The One World Community Choir
Read on to find out what Betsy has learnt so far in the seven years since she started her first community choir.
less is moreThe first year I started my choir I was eager to teach all the songs I’d just collected. Each week, I devoured new material like a stack of hot pancakes I simply had to share. I spent every waking hour that I wasn’t working at my real job, sniffing around for more, more, more pancakes!
It was a wild ride, but ultimately, it not only proved unnecessary and unsustainable, but crazy-making for everyone. I was a wreck all week long, and my choir members suffered from overload. Finally, Al (who was watching from the side-lines), insisted that I ask our choir members how much new to old material they wanted each week.
I was stunned. Almost everyone had the same feedback:
“It’s stressful to have to learn so much new material each week.”The consensus was: 75% – 80% old to new material each week.
What I’ve finally learned is that my bunch of choir members were looking for a fun, relaxing, and only moderately challenging conclusion to their work day. They weren’t looking to add another stressful activity.
What I discovered over time was that the more we worked on songs we already knew, the deeper our understanding of them was, and the more nuanced we could be in our rendering of them.
For example, in our first 10-week session (six or seven years ago), I taught Follow the Heron, a song I’d learned after taking a lesson in Edinburgh from Scottish singer-songwriter Karine Polwart. I’m so sick of it by now that I can hardly stand singing it, but it’s the most beloved and often requested song we do. And to be fair, it’s one of the most beautiful songs we do, not just because it’s a lovely song, but because the choir knows it by heart, and sings from that place of knowing.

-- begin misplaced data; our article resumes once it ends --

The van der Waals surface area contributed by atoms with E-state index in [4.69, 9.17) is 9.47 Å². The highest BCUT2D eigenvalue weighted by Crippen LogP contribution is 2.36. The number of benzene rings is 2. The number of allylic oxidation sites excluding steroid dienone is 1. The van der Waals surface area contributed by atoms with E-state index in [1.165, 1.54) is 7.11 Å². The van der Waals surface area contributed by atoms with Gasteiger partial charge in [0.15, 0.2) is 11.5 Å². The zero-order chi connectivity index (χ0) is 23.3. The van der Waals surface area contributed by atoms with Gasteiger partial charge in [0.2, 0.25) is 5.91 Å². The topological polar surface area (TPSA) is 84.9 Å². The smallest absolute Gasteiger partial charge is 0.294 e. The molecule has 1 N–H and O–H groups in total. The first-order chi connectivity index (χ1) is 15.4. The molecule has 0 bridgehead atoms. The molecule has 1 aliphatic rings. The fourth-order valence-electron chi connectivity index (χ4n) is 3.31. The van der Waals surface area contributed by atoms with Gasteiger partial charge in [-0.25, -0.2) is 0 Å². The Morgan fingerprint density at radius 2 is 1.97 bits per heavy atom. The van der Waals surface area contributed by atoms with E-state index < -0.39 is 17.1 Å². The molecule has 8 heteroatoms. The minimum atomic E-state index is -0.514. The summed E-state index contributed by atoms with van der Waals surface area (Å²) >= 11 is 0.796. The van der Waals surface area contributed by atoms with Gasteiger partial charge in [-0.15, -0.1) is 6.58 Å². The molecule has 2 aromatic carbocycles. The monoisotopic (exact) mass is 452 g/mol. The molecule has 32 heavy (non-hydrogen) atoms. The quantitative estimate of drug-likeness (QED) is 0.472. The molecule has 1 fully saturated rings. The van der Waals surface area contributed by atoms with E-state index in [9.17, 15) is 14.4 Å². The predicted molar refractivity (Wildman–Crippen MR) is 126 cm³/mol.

I now introduce only one bit of new material each week—unless I toss in a quick round or chant. But I’m also teaching more challenging material than I was coming out of Community Choir Leadership Training (CCLT).
I started with all the songs I’d learned during my training, and from a week-long family singing camp (the Swannanoa Gathering near Asheville, NC) I had dragged Al and our daughter to, in order to gather songs for the start of my new choir. If I were still teaching just simple songs and chants like Tuli Tuli, I’d probably have to introduce more songs to keep people interested. But I recommend not teaching a million short songs. That’s fine for a workshop, where you won’t have a chance to hone anything. I’ve started teaching more interesting songs in smaller bits. More on that next.
teach songs twice as slow and repeat twice as longI don’t read music well, but I do have a quick ear and good aural memory. Al has been great at slowing me down during choir sessions. The choir loves having Al there to offer comic relief when my intense forward momentum threatens to leave half the choir in the dust, gasping for air.